he the very last one? Perhaps he had been lucky. Clearly, he was better off than the others. Or was he? The end seemed so delicious in comparison to his mindless wonderings in these shadows. And then he thought of the being that had so nearly freed him. Why, he wondered, had it not taken him? Why, he mused, could it not have ended his thoughts then and there? Perhaps he was simply undesirable. Obviously, the being had not wanted to consume him. Perhaps he would be left to perish in that great glass prison, forever counting the scuffs on the walls, for there was not much else he could do. *** “Mama, can I have a cookie?” Joey drummed his fingers impatiently upon the tabletop, his searching eyes trying vainly to locate the jar his mother had hidden. “Did you finish the carrots? And the green beans?” “All of ‘em!” he grinned, chewing the last bits. “And me too-I want a cookie,” chimed the boy beside him. “But I’m afraid there’s just one left,” said their mother, pulling a glass jar out from a corner of the kitchen. “You’ll have to share.” “Just one?” Joey frowned, tugging off the cookie jar’s curved top. “And James has to get half?” he asked in disappointment. He sighed at his mother’s nod, and lifted the treat out of the glass jar. “Promise you’ll make some more?” “If you’re good,” his mother replied with a smile. Joey held the cookie out to his brother, and James tore off half with a grin. Crumbs scattered by the cookie jar as the boy shoved his half into his mouth with delight. “I think the last cookie tastes the best,” he said.

...isn’t being alive. ~e.e. cummings








chiaroscuro // prose

Ten of Swords by tiffany ku

There once was a king and queen who very much wanted a son, and instead were disappointed by a daughter. The tavern door opened with unnecessary force. “Fear not, my feeble proletarian subjects! For finally, I have arrived to free the fair princess!” There was a moment of silence as the customer waited expectantly. The barkeep sighed. The prince snapped his fingers crisply, but the barkeep did not stir. Instead, the blushing buxom barmaid came to attend his imperious call, twisting her terrycloth towel into knots. He smiled charmingly at her and with a flourish presented to her a lovely blooming rose. “It would make me happy beyond delight if such a charming young lady as yourself would attend me, and graciously accept only this humble rose that I offer up as thanks in exchange for your charity and service—”

“Look, boy,” the barkeep interrupted, much to the barmaid’s dismay. “As far as I’m concerned, if you don’t have money then you can get out!” “Ah, but I am a prince!” he cried, gesturing dramatically. “I will go to the castle and save the princess from the evil fairy that holds her there! I will kiss her gently on the lips and she will fall in love with me, to be together forevermore!” “I tell you, no money, no service!” the barkeep shouted. “Especially not for stupid princes who doom themselves.” A frosty tension fell over the room as the prince and barkeep engaged in a battle of wills. The barmaid huddled in the corner, nursing her broken heart. The prince sniffed. “Well then. We shall certainly not invite you to our glorious and triumphant reception.” He stood to leave and his faithful barmaid cried out desperately, bosom heaving. “I will expect a room prepared for our return tonight,” he said curtly. “Until then, I bid you all adieu.”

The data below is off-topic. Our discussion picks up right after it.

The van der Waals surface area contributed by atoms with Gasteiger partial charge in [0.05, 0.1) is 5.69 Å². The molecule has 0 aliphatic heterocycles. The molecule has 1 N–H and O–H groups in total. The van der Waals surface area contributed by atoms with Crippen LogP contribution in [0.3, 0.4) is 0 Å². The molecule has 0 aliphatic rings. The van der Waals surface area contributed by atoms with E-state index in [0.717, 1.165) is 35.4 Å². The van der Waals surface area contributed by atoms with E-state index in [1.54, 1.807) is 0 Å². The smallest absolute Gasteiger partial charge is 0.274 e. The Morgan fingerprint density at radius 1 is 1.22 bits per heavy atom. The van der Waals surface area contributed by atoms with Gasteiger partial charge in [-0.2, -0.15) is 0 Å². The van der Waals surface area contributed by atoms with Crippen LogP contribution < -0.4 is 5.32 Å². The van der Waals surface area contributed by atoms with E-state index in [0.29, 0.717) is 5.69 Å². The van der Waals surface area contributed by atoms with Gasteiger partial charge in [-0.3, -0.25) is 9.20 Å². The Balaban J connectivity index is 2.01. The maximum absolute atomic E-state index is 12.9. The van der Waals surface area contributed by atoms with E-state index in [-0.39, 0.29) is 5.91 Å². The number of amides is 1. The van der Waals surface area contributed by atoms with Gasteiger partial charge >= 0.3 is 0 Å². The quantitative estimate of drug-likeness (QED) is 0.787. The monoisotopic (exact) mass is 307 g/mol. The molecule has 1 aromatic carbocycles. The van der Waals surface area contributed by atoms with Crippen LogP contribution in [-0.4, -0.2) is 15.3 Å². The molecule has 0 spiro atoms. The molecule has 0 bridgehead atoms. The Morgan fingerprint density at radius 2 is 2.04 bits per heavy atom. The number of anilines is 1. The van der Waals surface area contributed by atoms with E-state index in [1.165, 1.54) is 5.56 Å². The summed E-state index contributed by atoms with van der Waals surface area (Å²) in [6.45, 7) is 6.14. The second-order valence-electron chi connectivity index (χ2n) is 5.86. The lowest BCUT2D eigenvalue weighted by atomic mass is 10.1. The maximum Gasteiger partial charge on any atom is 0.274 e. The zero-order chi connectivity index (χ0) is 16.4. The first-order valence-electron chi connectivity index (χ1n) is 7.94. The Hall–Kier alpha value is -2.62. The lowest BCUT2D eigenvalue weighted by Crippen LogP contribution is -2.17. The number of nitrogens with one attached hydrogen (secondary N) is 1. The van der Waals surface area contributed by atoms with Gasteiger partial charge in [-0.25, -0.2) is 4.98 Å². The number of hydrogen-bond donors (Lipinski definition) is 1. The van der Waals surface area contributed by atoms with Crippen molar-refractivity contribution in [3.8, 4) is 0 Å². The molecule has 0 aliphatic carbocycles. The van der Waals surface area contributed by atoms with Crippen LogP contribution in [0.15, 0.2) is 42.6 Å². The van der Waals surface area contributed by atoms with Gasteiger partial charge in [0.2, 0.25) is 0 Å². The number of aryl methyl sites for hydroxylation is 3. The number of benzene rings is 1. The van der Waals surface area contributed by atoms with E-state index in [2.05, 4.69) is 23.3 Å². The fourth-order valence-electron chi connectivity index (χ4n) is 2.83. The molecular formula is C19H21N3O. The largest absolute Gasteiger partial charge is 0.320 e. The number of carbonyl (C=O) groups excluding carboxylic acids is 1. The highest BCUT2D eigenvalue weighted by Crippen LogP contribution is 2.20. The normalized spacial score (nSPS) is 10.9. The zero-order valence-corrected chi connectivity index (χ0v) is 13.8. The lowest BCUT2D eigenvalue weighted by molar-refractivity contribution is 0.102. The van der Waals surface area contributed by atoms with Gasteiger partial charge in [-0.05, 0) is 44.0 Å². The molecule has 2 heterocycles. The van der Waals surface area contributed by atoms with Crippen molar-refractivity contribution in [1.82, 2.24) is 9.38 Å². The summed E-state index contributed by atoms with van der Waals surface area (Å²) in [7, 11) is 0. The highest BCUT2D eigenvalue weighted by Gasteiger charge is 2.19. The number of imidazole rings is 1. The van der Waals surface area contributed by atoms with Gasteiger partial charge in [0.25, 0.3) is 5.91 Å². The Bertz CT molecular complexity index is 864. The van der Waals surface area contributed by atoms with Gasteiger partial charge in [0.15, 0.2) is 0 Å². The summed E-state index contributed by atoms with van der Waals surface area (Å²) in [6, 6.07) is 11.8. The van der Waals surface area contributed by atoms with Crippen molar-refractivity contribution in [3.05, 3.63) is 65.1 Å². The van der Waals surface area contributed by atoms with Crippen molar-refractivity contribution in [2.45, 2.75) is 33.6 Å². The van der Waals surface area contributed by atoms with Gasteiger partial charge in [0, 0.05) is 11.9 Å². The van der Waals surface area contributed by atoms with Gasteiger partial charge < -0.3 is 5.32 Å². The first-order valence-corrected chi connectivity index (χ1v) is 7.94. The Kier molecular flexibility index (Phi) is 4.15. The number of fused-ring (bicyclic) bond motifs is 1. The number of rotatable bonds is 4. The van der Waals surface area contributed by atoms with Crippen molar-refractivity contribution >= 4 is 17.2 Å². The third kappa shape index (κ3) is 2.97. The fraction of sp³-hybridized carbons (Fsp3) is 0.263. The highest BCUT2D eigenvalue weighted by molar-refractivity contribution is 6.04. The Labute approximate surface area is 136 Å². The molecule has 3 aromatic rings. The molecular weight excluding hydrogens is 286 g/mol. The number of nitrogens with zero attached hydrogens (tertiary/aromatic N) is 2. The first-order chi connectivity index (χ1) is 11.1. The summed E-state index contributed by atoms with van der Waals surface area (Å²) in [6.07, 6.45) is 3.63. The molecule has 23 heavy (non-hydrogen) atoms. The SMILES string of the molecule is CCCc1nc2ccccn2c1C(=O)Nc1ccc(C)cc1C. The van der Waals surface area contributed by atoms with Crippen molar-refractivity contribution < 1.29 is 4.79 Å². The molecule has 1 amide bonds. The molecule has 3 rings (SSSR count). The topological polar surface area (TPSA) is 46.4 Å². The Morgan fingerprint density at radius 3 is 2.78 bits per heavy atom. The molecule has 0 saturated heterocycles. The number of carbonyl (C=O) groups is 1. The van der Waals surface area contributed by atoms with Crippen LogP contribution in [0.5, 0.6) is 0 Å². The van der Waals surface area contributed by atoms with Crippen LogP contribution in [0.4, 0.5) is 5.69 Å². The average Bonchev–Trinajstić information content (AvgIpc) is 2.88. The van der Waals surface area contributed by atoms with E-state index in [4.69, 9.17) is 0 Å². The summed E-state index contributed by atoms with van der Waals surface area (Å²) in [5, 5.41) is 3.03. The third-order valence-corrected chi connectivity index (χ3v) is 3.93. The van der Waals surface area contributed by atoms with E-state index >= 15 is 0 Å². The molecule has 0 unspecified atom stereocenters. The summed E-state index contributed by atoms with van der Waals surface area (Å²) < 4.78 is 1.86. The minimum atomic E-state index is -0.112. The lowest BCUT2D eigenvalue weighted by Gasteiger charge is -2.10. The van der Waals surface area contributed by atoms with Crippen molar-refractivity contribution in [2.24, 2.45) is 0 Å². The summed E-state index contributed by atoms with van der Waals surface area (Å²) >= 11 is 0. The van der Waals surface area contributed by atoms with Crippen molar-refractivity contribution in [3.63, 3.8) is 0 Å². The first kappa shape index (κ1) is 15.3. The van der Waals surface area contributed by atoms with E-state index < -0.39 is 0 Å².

This weary ol’ workhorse...


chiaroscuro // prose “Finally,” the barkeep muttered as the door slammed shut and he was left to consoling the weeping barmaid.

asunder. It was full of anguish and longing and frustration bordering on madness, and he felt his hair stand on end. A door flung itself open and the cacophony of voices echoed in the corridor. The prince ran to the open room, intent on completing his first rescue. He rushed through the door as an item hurtling the air passed through his face and collided solidly with the wall, sliding down to rest by his leg. The prince very nearly screamed. His face! His precious face! He pulled out his personal mirror and did a quick once, twice, thrice-over before he was satisfied. Then, he turned to the culprit who was lying silently on his side. He stared at it angrily and crouched down, yanking the cover back viciously. Almost immediately he recoiled in horror, scrabbling at the wall for stability. The small, bloated features of a newly born infant were revealed for the entire world to see, each finger and limb carefully and perfectly formed. It had the odd reddish tinge of blood seen through nigh-transparent skin. The blue threads of the blanket were slowly becoming a garish crimson. It was too much for the prince, and he retched in the corner before running out the door. This was not how the rescue was supposed to go! The bitter taste of bile stayed with him.

Desperate for her parent’s love, the princess summoned a fairy to grant her wish. He shifted his pack a little and winced as he brushed past a particularly sharp thorn. Everywhere he turned, there was a vine eagerly waiting to introduce some part of his anatomy to a friendly thorn. A foot-long razor-sharp friendly thorn. While their attraction to him was only natural, he wished that they might restrain themselves more. He hissed in pain as another thorn made his acquaintance. He mournfully observed that his beautiful clothes were shredded to tatters. He would have to buy a new set, but from there it would be a small matter to get fittings for his bride as well. He fixed his sights upon the castle less than ten feet away as the thorns grew more insistent in their activities. No matter, he would not be stalled from his princess! With a gasping heave and a mighty leap, he threw himself out of the vines’ grasping reach. They beckoned to him like so many ugly women starving for a fresh beau; while alternatively pitying their plight and commending their good taste, he was not dim enough to follow. He turned from the vines (ignoring their disgruntled rustling and vows of vengeance) and entered the castle. He pushed the door and it swung open as lightly as a feather.